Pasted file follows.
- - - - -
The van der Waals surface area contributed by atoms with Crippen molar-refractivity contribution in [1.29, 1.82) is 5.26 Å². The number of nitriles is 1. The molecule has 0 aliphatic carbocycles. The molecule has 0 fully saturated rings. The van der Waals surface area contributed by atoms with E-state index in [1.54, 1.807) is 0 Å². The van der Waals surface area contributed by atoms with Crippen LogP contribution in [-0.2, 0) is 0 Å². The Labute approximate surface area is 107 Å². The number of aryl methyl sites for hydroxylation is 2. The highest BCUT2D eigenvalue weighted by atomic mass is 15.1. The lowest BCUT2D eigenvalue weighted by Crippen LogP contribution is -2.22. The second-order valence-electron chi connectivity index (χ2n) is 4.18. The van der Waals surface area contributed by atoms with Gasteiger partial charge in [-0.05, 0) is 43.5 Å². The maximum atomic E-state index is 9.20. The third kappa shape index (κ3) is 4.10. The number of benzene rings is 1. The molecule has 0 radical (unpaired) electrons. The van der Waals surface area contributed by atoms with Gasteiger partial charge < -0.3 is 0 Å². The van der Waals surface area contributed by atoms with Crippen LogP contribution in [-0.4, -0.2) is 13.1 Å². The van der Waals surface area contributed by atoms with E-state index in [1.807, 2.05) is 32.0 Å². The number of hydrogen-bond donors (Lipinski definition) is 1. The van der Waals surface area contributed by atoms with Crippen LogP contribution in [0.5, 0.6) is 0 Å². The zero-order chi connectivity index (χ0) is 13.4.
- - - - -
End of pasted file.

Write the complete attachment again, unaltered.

The van der Waals surface area contributed by atoms with Crippen molar-refractivity contribution in [1.29, 1.82) is 5.26 Å². The number of nitriles is 1. The molecule has 0 aliphatic carbocycles. The molecule has 0 fully saturated rings. The van der Waals surface area contributed by atoms with E-state index in [1.54, 1.807) is 0 Å². The van der Waals surface area contributed by atoms with Crippen LogP contribution in [-0.2, 0) is 0 Å². The Labute approximate surface area is 107 Å². The number of aryl methyl sites for hydroxylation is 2. The highest BCUT2D eigenvalue weighted by atomic mass is 15.1. The lowest BCUT2D eigenvalue weighted by Crippen LogP contribution is -2.22. The second-order valence-electron chi connectivity index (χ2n) is 4.18. The van der Waals surface area contributed by atoms with Gasteiger partial charge in [-0.05, 0) is 43.5 Å². The maximum atomic E-state index is 9.20. The third kappa shape index (κ3) is 4.10. The number of benzene rings is 1. The molecule has 0 radical (unpaired) electrons. The van der Waals surface area contributed by atoms with Gasteiger partial charge < -0.3 is 0 Å². The van der Waals surface area contributed by atoms with Crippen LogP contribution in [-0.4, -0.2) is 13.1 Å². The van der Waals surface area contributed by atoms with E-state index in [1.807, 2.05) is 32.0 Å². The number of hydrogen-bond donors (Lipinski definition) is 1. The van der Waals surface area contributed by atoms with Crippen LogP contribution in [0.5, 0.6) is 0 Å². The zero-order chi connectivity index (χ0) is 13.4.